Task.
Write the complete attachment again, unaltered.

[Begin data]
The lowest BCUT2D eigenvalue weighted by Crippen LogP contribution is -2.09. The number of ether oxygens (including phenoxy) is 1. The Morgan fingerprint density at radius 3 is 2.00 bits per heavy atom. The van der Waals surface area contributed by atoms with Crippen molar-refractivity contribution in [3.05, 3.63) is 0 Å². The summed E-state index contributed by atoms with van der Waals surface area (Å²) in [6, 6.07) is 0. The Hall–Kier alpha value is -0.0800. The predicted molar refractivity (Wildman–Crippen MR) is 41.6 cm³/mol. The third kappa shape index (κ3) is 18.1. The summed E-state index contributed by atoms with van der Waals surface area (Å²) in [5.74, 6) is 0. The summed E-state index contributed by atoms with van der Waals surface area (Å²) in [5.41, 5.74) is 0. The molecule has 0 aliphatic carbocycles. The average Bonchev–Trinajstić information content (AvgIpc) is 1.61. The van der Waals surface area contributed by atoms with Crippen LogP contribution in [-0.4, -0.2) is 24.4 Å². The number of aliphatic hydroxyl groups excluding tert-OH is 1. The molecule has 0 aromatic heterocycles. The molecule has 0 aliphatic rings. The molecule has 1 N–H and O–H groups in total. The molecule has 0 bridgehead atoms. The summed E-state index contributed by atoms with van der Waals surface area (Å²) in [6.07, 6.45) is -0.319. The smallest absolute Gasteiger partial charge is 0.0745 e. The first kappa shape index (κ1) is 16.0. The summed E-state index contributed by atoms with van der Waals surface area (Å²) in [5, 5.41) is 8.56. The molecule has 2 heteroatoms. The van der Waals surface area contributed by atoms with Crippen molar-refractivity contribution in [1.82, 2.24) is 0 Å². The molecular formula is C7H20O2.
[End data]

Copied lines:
The lowest BCUT2D eigenvalue weighted by Crippen LogP contribution is -2.09. The number of ether oxygens (including phenoxy) is 1. The Morgan fingerprint density at radius 3 is 2.00 bits per heavy atom. The van der Waals surface area contributed by atoms with Crippen molar-refractivity contribution in [3.05, 3.63) is 0 Å². The summed E-state index contributed by atoms with van der Waals surface area (Å²) in [6, 6.07) is 0. The Hall–Kier alpha value is -0.0800. The predicted molar refractivity (Wildman–Crippen MR) is 41.6 cm³/mol. The third kappa shape index (κ3) is 18.1. The summed E-state index contributed by atoms with van der Waals surface area (Å²) in [5.74, 6) is 0. The summed E-state index contributed by atoms with van der Waals surface area (Å²) in [5.41, 5.74) is 0. The molecule has 0 aliphatic carbocycles. The average Bonchev–Trinajstić information content (AvgIpc) is 1.61. The van der Waals surface area contributed by atoms with Crippen LogP contribution in [-0.4, -0.2) is 24.4 Å². The number of aliphatic hydroxyl groups excluding tert-OH is 1. The molecule has 0 aromatic heterocycles. The molecule has 0 aliphatic rings. The molecule has 1 N–H and O–H groups in total. The molecule has 0 bridgehead atoms. The summed E-state index contributed by atoms with van der Waals surface area (Å²) in [6.07, 6.45) is -0.319. The smallest absolute Gasteiger partial charge is 0.0745 e. The first kappa shape index (κ1) is 16.0. The summed E-state index contributed by atoms with van der Waals surface area (Å²) in [5, 5.41) is 8.56. The molecule has 2 heteroatoms. The van der Waals surface area contributed by atoms with Crippen molar-refractivity contribution in [1.82, 2.24) is 0 Å². The molecular formula is C7H20O2.